• In an embodiment, the vaporizing inhaler device 202 includes a target experience component 218. In an embodiment, the target experience component 218 is operably coupled to the aerosol generation assembly 204. In an embodiment, the target experience component 218 is operable to generate one or more control commands for formulating a target aerosol composition having a target cannabinoid content, a target terpenoid content, or a target flavonoid content. In an embodiment, the target experience component 218 is operable to generate one or more control commands for formulating a target aerosol composition having a target unit dose based on a pain mitigation profile or a stress mitigation profile.
  • In an embodiment, the target experience component 218 is operably coupled to the aerosol generation assembly 204. In an embodiment, target experience component 218 is operable to generate one or more control commands for formulating a target aerosol composition having a target unit dose based on an auto-immune disease profile. In an embodiment, the vaporizing inhaler device 202 includes a target experience component 218 operably coupled to the aerosol generation assembly 204, the target experience component 218 operable to generate one or more control commands for formulating a target aerosol composition having a target unit dose based on a target cannabinoid/terpenoid/flavonoid profile. In an embodiment, the target experience component 218 operable to generate one or more control commands for formulating a target aerosol composition having a target unit dose based on a cannabis experience profile. In an embodiment, the target experience component 218 operable to generate one or more control commands for formulating a target aerosol composition having a target unit dose based on one or more inputs from a biometric authorization component. In an embodiment, the target experience component 218 operable to generate one or more control commands for formulating a target aerosol composition having a target unit dose based on one or more inputs from a wearable physiologic sensor.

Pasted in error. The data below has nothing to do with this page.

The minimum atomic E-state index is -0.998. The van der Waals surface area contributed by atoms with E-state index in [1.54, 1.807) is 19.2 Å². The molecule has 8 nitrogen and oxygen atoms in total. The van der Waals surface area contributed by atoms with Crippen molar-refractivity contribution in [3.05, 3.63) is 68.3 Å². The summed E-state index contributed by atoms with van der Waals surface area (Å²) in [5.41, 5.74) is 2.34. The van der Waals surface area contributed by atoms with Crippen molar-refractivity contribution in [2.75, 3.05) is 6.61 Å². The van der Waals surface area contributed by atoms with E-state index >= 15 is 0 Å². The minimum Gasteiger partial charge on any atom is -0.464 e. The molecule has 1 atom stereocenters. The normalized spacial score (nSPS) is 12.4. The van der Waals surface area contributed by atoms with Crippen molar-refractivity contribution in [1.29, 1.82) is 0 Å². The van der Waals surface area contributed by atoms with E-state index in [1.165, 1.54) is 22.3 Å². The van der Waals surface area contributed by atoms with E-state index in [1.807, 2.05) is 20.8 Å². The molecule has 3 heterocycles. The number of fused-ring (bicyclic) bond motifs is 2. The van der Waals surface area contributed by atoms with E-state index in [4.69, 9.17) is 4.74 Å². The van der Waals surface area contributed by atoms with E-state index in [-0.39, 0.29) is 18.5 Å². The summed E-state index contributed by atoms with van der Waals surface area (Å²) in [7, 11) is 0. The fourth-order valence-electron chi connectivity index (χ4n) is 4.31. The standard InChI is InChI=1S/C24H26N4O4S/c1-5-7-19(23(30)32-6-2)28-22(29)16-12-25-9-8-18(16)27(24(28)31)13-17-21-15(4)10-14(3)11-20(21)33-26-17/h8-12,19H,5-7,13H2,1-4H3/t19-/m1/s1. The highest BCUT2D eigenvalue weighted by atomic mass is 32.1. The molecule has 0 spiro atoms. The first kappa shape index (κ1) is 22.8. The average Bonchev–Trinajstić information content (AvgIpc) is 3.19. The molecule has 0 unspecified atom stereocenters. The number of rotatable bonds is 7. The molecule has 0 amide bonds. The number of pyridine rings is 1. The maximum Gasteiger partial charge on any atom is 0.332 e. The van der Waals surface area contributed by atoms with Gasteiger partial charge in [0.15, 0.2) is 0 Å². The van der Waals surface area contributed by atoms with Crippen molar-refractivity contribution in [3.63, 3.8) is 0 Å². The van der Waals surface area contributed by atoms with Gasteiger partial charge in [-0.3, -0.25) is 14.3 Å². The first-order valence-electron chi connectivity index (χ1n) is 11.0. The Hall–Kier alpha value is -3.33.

• In an embodiment, the vaporizing inhaler device 202 includes an authorization device 220 including at least one biometric interface 222. In an embodiment, the vaporizing inhaler device 202 includes an authorization device 220 including at least one mechanical lock 224. In an embodiment, the vaporizing inhaler device 220 includes an authorization circuit 226 including a speech recognition component.